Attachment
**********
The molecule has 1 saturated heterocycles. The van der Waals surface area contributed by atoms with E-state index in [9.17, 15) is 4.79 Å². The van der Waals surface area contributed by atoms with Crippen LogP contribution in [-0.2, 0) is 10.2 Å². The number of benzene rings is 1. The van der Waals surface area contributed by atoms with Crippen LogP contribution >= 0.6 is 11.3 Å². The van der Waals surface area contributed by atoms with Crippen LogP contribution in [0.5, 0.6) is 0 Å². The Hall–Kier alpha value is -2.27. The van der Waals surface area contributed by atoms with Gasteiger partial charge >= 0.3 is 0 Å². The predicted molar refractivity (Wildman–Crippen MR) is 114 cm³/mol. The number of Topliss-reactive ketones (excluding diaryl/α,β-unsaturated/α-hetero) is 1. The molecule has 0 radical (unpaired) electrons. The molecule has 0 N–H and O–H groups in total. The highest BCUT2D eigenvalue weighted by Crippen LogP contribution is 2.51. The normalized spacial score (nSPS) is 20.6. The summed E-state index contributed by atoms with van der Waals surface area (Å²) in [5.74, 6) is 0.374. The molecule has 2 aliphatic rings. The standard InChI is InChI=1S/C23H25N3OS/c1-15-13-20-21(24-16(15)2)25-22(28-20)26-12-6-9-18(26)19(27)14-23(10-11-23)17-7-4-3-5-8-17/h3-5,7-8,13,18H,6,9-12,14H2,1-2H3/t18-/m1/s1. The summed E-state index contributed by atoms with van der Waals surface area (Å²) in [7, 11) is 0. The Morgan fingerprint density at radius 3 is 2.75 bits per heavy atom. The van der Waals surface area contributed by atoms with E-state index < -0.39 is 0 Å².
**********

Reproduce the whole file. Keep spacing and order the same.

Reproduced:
The molecule has 1 saturated heterocycles. The van der Waals surface area contributed by atoms with E-state index in [9.17, 15) is 4.79 Å². The van der Waals surface area contributed by atoms with Crippen LogP contribution in [-0.2, 0) is 10.2 Å². The number of benzene rings is 1. The van der Waals surface area contributed by atoms with Crippen LogP contribution >= 0.6 is 11.3 Å². The van der Waals surface area contributed by atoms with Crippen LogP contribution in [0.5, 0.6) is 0 Å². The Hall–Kier alpha value is -2.27. The van der Waals surface area contributed by atoms with Gasteiger partial charge >= 0.3 is 0 Å². The predicted molar refractivity (Wildman–Crippen MR) is 114 cm³/mol. The number of Topliss-reactive ketones (excluding diaryl/α,β-unsaturated/α-hetero) is 1. The molecule has 0 radical (unpaired) electrons. The molecule has 0 N–H and O–H groups in total. The highest BCUT2D eigenvalue weighted by Crippen LogP contribution is 2.51. The normalized spacial score (nSPS) is 20.6. The summed E-state index contributed by atoms with van der Waals surface area (Å²) in [5.74, 6) is 0.374. The molecule has 2 aliphatic rings. The standard InChI is InChI=1S/C23H25N3OS/c1-15-13-20-21(24-16(15)2)25-22(28-20)26-12-6-9-18(26)19(27)14-23(10-11-23)17-7-4-3-5-8-17/h3-5,7-8,13,18H,6,9-12,14H2,1-2H3/t18-/m1/s1. The summed E-state index contributed by atoms with van der Waals surface area (Å²) in [7, 11) is 0. The Morgan fingerprint density at radius 3 is 2.75 bits per heavy atom. The van der Waals surface area contributed by atoms with E-state index < -0.39 is 0 Å².